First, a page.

The Gadget Guy reviews the latest technology for the government and explores related trends and hot topics.
NASA recently revealed its plans for the next Mars Rover, which the space agency has scheduled to launch in 2020. Its stated goal is to look for signs of past life, collect samples for possible future return to Earth, and demonstrate technology that might be used in future manned missions to the red planet.
This is, in a word, very cool. OK, two words.
NASA is taking what it has learned from Curiosity, the most recent Rover mission — what worked, and more important, what didn’t — and applying that knowledge to the 2020 mission. The basic structure of the Curiosity probe seemed to have worked fairly well, as the plans show NASA is building off it for the new one.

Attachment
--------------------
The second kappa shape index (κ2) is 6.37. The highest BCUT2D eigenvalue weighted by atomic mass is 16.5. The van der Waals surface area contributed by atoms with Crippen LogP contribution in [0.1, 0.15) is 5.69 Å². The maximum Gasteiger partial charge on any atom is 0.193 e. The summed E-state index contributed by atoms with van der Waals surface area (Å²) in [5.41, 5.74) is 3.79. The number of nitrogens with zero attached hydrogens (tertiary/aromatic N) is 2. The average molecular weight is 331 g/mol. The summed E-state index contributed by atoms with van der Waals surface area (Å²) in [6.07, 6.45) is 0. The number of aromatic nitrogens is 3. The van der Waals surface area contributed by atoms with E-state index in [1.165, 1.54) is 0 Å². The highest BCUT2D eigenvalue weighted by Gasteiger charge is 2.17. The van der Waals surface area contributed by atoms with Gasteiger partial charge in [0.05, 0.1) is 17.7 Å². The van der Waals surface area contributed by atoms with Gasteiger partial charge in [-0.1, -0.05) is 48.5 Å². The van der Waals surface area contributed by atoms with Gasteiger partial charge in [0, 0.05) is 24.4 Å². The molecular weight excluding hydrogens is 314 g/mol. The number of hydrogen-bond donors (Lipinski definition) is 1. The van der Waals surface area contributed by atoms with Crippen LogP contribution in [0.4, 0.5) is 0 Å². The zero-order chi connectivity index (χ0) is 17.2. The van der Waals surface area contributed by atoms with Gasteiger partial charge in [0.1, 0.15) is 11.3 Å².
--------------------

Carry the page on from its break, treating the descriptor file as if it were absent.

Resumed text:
Because the first stated goal is to look for signs of past life, it is pretty easy to get excited about the possibilities. But the Mars 2020 Science Definition Team — the team in charge of the mission — is not getting ahead of itself.
“The Mars 2020 mission concept does not presume that life ever existed on Mars,” said Jack Mustard, chairman of the Science Definition Team and a professor at the Geological Sciences at Brown University in Providence, R.I. “However, given the recent Curiosity findings, past Martian life seems possible, and we should begin the difficult endeavor of seeking the signs of life. No matter what we learn, we would make significant progress in understanding the circumstances of early life existing on Earth and the possibilities of extraterrestrial life.”
2020 does seem a long time to wait, but for long-distance missions like this, you don’t get too many second chances, so it’s best to make sure all your ducks are in a row. So we wait.
Are we on Mars yet?
How about now?